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Massage therapy styles and health benefits

Massage comes in many styles, pressures, movements and techniques and will focus on different parts of the body using structured or therapeutic touch.

Muscles and other areas of skin and soft tissue will be pressed, rubbed, kneaded the with the massage therapist's hands and fingers, and sometimes forearms, elbows, or feet.

Massage is often part of a daily routine for professional sports people, for others it may be chosen to help them relax.

There's evidence massage therapy may help cancer patients with pain, nausea, anxiety, depression and fatigue.

Here is information you can use to help you decide what types of massage will work best for you.

Which massage styles are best?

You may have noticed that different massage styles are popular at different times. And you may have wondered whether each was just part of a passing fad or the latest, greatest massage technique? Even more important is how can you tell whether the latest style will actually help you?

Styles used in massage therapy range from long, smooth strokes to short, percussive strokes. Some massage therapists use oils and lotions - others do not. Most massage therapists ask clients to undress for a massage, but some do not. A massage can last anywhere from five minutes to two hours.

Before you can decide which massage style is best for you, you need to ask yourself a question. Do you simply want a massage for relaxation and stress control? Or do you need symptom relief or help with a certain health condition? Before booking a massage, let the therapist know what you're looking for and ask which style the therapist uses. Many use more than one style. Or the therapist may customise your massage, depending on your age, condition, or any special needs or goals you have.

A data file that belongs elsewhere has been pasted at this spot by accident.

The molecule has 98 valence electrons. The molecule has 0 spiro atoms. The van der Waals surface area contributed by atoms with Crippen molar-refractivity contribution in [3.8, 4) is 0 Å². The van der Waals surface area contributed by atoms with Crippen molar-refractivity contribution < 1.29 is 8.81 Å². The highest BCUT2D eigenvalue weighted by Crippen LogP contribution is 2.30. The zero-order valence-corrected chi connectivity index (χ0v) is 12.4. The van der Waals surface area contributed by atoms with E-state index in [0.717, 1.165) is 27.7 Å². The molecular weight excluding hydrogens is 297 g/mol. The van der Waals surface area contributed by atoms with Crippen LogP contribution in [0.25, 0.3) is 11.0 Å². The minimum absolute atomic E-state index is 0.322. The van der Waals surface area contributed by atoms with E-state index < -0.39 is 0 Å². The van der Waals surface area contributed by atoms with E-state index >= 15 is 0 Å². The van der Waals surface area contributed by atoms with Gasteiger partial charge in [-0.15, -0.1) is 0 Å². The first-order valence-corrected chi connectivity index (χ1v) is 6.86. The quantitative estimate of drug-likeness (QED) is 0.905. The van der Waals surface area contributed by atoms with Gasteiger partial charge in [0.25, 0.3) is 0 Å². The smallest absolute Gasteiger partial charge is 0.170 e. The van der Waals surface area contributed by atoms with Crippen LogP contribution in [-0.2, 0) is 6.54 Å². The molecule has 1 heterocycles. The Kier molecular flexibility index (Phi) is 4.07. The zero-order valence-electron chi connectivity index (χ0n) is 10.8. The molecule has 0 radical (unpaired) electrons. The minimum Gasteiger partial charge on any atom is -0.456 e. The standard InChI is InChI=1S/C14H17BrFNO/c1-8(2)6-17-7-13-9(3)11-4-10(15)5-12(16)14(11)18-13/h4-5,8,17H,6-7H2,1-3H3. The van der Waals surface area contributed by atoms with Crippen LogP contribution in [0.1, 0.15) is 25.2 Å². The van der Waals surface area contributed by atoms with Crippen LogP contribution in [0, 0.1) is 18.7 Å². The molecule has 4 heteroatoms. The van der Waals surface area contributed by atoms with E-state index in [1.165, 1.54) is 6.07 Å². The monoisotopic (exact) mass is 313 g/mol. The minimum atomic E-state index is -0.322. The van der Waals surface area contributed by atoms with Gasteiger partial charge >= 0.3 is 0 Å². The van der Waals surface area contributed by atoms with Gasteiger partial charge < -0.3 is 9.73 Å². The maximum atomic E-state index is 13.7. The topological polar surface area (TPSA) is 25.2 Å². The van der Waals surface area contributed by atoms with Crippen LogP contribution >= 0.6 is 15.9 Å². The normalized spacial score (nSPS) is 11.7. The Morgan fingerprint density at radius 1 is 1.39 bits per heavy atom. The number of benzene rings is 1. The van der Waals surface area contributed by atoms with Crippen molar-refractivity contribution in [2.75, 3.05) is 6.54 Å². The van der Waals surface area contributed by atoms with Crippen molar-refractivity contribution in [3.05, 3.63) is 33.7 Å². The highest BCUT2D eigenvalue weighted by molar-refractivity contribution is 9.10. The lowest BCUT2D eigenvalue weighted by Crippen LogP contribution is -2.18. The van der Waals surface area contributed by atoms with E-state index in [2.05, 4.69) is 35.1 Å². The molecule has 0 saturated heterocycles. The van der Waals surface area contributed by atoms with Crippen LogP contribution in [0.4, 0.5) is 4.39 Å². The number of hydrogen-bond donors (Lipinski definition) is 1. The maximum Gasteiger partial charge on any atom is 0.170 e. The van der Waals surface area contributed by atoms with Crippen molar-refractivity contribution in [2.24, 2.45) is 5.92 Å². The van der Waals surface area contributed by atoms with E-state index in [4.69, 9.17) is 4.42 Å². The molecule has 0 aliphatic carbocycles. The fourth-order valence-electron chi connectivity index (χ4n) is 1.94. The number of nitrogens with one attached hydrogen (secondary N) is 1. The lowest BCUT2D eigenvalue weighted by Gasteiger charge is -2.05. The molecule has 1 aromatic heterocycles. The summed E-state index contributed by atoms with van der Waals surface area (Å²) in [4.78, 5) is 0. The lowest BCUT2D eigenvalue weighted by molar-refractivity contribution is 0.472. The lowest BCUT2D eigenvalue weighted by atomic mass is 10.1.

What follows is a list of some of the more popular massage therapy styles. The first four are especially popular.

Swedish

The most common type of massage is Swedish massage therapy. It involves soft, long, kneading strokes, as well as light, rhythmic, tapping strokes, on topmost layers of muscles. This is also combined with movement of the joints. By relieving muscle tension, Swedish therapy can be both relaxing and energising. And it may even help after an injury.

The four common strokes of Swedish massage are:

  • Effleurage: a smooth, gliding stroke used to relax soft tissue
  • Petrissage: the squeezing, rolling, or kneading that follows effleurage
  • Friction: deep, circular movements that cause layers of tissue to rub against each other, helping to increase blood flow and break down scar tissue
  • Tapotement: a short, alternating tap done with cupped hands, fingers, or the edge of the hand

Deep tissue

Deep tissue massage is best for giving attention to certain painful, stiff 'trouble spots' in your body. The massage therapist uses slow, deliberate strokes that focus pressure on layers of muscles, tendons, or other tissues deep under your skin. Though less rhythmic than other types of massage, deep tissue massage can be quite therapeutic - relieving chronic patterns of tension and helping with muscle injuries, such as back sprain and strain.

WebMD Medical Reference

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